Griots and griottes rely on a heightened form of psychological awareness that appears clearly at the point of contact between rulers and subjects. They may interpret the wishes of chiefs, kings, queens, and presidents, as well as convey to their patrons the concerns or views of their subjects.

But the most fascinating impact of the griot and griotte on the evolution of thought appears in the narration of history. If history constitutes a rethinking of the significance of events and the people involved in them, then griots and griottes are the producers of this kind of thought in the societies in which they live. In long poetic narratives called epics in the Western world and history in West Africa, griots and griottes reinterpret the past to listeners in the present. Typically, men narrate and the women contribute songs to these events, although it is not unheard of for a woman to narrate an epic. They redescribe events in a fluid, situationally specific synthesis of past and present values. The episodes that are included and the emphasis given to each depend on both the event and the audience. Source: Oxford African American Studies Center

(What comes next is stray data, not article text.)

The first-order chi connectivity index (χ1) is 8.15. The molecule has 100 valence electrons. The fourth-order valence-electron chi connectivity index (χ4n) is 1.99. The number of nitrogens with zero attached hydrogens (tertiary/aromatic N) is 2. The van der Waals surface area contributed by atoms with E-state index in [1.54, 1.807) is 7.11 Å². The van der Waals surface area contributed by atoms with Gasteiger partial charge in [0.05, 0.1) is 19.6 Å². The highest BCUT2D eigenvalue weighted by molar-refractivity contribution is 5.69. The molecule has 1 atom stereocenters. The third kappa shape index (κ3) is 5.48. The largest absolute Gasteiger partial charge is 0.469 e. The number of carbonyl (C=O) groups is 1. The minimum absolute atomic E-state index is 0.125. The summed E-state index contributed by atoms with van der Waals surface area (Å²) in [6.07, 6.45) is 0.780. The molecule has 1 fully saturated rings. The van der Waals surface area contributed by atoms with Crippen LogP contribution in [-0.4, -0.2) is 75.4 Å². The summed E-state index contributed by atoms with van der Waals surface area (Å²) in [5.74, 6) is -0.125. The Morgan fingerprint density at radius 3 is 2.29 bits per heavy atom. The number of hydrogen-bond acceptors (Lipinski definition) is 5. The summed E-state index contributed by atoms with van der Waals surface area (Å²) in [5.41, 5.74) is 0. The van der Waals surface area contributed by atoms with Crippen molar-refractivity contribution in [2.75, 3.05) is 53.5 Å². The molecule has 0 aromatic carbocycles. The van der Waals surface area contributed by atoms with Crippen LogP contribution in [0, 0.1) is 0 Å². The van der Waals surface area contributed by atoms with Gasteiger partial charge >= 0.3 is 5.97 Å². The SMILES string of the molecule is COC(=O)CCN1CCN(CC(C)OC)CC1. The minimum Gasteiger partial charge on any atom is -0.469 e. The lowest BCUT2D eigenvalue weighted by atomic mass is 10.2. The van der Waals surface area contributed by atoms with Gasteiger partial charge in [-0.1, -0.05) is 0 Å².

Groundhog Day: [February 2: Groundhog]

February 2, when the groundhog is said to come out of its hole at the end of hibernation. If the animal sees its shadow—i.e., if the weather is sunny—it is said to portend six weeks more of winter weather; a situation in which a series of unwelcome or tedious events appear to be recurring in exactly the same way. Source: New Oxford American Dictionary

 Jaywalking: [December 12: Jaywalking]

The ‘jay’ in the word is the same as the bird, which has been used colloquially to mean ‘silly person’. Source: Oxford Dictionary of Word Origins

Krishna: [November 13: Start Here]